6 Considerations When Moving to a Web-based Project Management Tool

Like many web workers, I cut my project management teeth on applications like Microsoft Project and OmniGroup OmniPlan — I respect the role of the Gantt chart. However, project management is no longer just the domain of the project manager — it should involve everyone on the team. Web-based project management tools like Basecamp, LiquidPlanner (reviewed by Mike), Team Effect (reviewed by Charles) and Teambox (reviewed by Meryl) democratize project management data and make it available for everyone.

If you’re moving to a web-based project management tool from MS Project, which one of the many available do you choose? Here are some considerations to take into account:

  • Microsoft Project compatibility. The first thing is to ensure that you choose a web tool that is compatible with Microsoft Project so that you can use your existing project data.
  • Multiple views into project data. In my experience, the Gantt chart can seem intimidating to some team members. As such, I recommend looking for a web-based project management tool that has a wide selection of views into project status (like calendar-, task- and timeline-based views), besides the venerable Gantt chart.
  • Flexible subscriptions. One of the limitations of Microsoft Project can be the expense of the licenses. Many web-based project management tools like LiquidPlanner and Zoho Projects work on a subscription model, which offer a level of flexibility you just can’t find with traditional desktop software licensing. Project teams can scale up and scale down their subscription as members join and leave the team. If you rely on contractors and freelancers, you can set them up with a subscription and close it out when their project work is complete.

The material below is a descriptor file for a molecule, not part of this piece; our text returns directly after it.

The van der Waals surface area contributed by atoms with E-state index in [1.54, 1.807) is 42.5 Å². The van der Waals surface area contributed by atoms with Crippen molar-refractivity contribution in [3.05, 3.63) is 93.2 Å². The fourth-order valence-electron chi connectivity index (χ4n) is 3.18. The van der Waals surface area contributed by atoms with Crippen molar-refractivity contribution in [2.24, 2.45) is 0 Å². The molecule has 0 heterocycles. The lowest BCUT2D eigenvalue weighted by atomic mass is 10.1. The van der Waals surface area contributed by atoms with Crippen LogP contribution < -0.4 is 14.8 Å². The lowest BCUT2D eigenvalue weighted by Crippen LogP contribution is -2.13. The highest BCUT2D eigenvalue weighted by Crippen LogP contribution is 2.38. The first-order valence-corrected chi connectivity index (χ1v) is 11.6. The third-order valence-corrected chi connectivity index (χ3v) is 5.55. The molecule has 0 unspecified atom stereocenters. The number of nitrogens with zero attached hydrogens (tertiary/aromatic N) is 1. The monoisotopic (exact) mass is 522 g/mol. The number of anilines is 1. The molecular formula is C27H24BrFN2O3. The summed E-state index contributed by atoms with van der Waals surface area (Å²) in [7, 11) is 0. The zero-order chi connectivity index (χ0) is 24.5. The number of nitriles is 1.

• Social media component. With social media becoming a growing element of project team communications, it should be an integral feature in web-based project management tools. I recommend looking for a web-based tool that has social media components to augment team communication about project status and scheduling matters. Developing an internal dialog about project scheduling and status is one of the best ways to keep the project on track.
  • Online document storage and collaboration. Today’s projects generate a lot of project artifacts and documents. While it can be easy to let your project team stash documents in their email inboxes and local hard drives, choosing a web-based project management tool with its own document storage and collaboration features means that project artifacts can be accessed easily and won’t get lost.
  • Mobile client/accessibility. Considering a web-based project management tool that has mobile accessibility or even its own mobile client means you and your team can stay in touch with the project at all times.

What are your requirements for a web-based project management tool?

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